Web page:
As tariffs continue to decline, governments around the world, especially those of advanced countries, are introducing more and more regulatory requirements which seem more like a trade barrier than its apparent aim of addressing health and safety or environmental concerns [13]. Nonetheless, technical trade barriers are a big challenge to industrial exporters in developing countries due to the lack of infrastructure and the capacity to meet the specifications of export markets. This, therefore, limits the supplyside response of many developing countries. Moreover, meeting these requirements increases production cost which also hurts the competitiveness of industrial exporters in the Third World. Although the WTO Technical Barrier to Trade Agreement seeks to ensure some fairness in the adoption of this measure, it does not remove or undermine the right of governments to adopt this measure. It only makes sure the measures are applied in accordance to some basic principles to avoid discrimination [14].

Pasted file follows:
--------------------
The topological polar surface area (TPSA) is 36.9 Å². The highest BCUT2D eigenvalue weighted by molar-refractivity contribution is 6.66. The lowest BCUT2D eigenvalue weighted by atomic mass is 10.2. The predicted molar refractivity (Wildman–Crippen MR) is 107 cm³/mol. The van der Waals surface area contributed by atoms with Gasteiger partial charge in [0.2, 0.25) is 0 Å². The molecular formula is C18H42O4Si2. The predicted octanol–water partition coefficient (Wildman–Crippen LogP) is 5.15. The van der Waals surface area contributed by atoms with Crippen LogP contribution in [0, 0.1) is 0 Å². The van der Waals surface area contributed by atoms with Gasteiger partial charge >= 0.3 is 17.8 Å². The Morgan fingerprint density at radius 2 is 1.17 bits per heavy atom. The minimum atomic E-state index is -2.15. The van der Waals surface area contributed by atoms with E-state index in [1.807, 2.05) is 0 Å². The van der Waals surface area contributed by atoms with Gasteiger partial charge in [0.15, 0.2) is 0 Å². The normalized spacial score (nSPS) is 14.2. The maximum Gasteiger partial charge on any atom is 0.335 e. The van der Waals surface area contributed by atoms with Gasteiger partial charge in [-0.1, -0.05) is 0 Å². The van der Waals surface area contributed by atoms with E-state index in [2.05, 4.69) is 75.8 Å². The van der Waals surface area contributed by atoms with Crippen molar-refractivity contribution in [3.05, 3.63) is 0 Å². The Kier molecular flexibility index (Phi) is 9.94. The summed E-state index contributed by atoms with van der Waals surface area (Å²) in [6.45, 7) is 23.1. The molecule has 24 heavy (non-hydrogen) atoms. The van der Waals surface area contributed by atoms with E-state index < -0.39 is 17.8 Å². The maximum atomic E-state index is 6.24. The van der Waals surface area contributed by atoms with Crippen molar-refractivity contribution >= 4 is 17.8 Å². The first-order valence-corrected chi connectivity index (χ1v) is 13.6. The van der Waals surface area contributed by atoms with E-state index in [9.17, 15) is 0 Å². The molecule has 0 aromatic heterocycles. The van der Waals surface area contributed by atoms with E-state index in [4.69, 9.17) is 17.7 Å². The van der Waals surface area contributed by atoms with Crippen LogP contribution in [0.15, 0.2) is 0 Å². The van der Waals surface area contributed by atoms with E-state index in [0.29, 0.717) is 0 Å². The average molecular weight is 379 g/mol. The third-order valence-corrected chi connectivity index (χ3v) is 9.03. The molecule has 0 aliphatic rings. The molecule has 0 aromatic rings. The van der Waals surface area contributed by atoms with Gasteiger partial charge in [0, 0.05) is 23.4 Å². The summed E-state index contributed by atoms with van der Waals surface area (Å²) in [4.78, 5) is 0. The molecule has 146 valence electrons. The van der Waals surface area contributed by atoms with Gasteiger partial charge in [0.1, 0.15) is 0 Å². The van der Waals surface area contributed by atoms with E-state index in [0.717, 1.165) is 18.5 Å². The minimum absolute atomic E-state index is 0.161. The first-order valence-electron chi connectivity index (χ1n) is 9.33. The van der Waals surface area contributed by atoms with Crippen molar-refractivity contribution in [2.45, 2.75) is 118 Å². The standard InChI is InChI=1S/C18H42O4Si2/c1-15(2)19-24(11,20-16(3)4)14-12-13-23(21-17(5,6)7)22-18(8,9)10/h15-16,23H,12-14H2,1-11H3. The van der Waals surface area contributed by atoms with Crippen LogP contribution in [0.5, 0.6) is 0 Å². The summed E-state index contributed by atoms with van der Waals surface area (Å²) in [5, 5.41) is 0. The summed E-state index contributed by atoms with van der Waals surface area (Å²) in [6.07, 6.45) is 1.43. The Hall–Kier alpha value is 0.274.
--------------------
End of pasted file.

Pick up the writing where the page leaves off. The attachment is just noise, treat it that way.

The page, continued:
In effect, developing countries will be making a huge mistake, if they do not adopt measures to boost their own domestic markets, believing they could depend on global markets for their industrial growth. Over reliance on external markets renders domestic industries more vulnerable to external shocks such as appreciation in real exchange rate or decline in external demand. China is realizing this now and is making efforts to raise its domestic demand [15]. Boosting domestic demand in developing countries, however, requires strategic investment in the agriculture sector, as the sector employs the largest share of labour in many developing countries. Ensuring a strong agriculture sector, will improve standards of living for the many citizens engaged in agriculture, which will ultimately raise demand for industrial goods. Moreover, those citizens in the non-agriculture sector will be able to save more on food due to low food prices, and the excess income will be freed to be spent on industrial goods. With a rise in demand for industrial goods, industrialist will have to increase production allowing them to enjoy economies of scale which in turn allows for continuous expansion.